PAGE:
Verizon DSL traffic blocking explained

As is so often the case, this Internet access problem was firewall related

As is so often the case with networking problems, the firewall was source of the Verizon DSL problem I wrote about recently .

I had experienced problems making outbound connections at two Verizon DSL business customers and was told by another Verizon DSL customer that they too had a similar problem.

The problem first came up when trying to use NetMeeting from a Verizon DSL customer to remotely control a computer. Despite there being no firewall on the receiving computer NetMeeting still couldn't make a connection. Even a simple ping of the target computer failed.

I suspected Verizon was the source of the problem when, a few days later, from another Verizon DSL customer, Real VNC failed to connect to a computer (another remote control attempt). Again, a ping of the target computer failed, but so too, did pings of websites such as, and that normally respond to pings (not all websites do).

When Verizon tech support and press relations made it clear that they don't block outgoing traffic, the problem had to be with the configuration of their modem/router.

In a standard consumer grade router, the firewall has a simple task: block all unsolicited incoming traffic. It doesn't try to govern outgoing traffic at all. Thus, any connection to the Internet that starts from a computer on the LAN is allowed. This is similar to the way the Windows XP firewall works, except that the XP firewall is likely to have some pre-defined holes in it.

The firewall in the Verizon Westell 7500 router/modem is a bit more ambitious, it tries to also exert control over outgoing connections that originate from the LAN. In some circumstances this is a good thing, but it caused me problems.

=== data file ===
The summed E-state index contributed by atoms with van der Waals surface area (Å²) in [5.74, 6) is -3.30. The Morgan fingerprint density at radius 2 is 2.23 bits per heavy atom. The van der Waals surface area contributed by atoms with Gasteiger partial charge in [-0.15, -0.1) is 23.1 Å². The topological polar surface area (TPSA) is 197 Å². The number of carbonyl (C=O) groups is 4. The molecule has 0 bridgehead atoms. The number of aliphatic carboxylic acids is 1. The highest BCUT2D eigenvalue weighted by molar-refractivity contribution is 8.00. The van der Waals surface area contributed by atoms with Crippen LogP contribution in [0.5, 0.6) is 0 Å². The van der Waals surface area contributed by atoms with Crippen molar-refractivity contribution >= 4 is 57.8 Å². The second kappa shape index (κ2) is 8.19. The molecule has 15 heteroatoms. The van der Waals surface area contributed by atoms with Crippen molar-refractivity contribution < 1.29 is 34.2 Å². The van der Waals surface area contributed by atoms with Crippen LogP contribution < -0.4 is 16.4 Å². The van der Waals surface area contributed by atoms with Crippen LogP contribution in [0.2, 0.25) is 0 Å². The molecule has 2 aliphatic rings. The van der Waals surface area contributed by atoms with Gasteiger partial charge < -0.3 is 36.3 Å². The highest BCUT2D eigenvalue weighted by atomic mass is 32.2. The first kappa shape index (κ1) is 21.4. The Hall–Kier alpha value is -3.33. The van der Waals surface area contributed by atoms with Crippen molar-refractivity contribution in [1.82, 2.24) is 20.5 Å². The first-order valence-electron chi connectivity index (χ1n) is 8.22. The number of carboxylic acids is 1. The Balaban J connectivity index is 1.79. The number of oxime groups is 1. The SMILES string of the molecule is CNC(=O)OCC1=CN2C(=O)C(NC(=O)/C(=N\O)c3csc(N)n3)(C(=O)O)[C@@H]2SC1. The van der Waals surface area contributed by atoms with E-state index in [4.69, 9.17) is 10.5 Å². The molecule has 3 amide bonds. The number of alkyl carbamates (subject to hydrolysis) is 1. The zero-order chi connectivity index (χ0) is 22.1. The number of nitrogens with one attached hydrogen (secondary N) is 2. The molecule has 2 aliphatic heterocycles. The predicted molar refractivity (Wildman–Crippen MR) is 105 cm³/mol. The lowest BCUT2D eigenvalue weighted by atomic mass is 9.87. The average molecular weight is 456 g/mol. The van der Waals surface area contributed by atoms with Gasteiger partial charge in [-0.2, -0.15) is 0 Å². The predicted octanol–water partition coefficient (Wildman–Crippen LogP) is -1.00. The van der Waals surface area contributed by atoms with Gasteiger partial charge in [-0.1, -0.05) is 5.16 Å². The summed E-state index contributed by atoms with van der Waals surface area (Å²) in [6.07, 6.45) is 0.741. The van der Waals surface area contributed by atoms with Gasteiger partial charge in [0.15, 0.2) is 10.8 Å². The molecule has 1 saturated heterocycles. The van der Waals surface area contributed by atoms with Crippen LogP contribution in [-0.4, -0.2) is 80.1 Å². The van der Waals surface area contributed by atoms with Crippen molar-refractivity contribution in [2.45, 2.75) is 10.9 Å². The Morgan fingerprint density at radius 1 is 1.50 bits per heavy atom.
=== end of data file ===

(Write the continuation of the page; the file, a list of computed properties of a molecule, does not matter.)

The actions of firewalls are easily quantified. They control a TCP/IP networking concept; a port. Ports are assigned numbers ranging from zero up to roughly 65,000. Some port numbers are reserved for specific types of traffic, others can be used by any networking software for any purpose. For example, you requested this web page using port 80. When you request a secure web page you are using port 443.

To see this for yourself, try to go to (the colon 80 may not show in your web browser status line when hovering over this link, but it is in the link). Everything works fine, the colon 80 is explicitly stating that port 80 should be used. Normally, the port number is implied when using the HTTP protocol. If you use any port number other than 80, you'll get an error message from your browser rather than the CNET home page.

Each port is either:
-- inbound or outbound
-- used by TCP or UDP or both (low level protocols)
-- open, closed or stealthed (stealth is the best)

That's it. Everything a firewall is doing can be quantified with rules about ports that are allowed and ports that blocked.

The Verizon DSL problems that I experienced stemmed from their using vague words to describe the functioning of the firewall. Nothing about the actions of the firewall in the Westell 7500 is explained in terms of ports. Thus, no one is sure exactly what the firewall is doing (I spoke to tech support twice).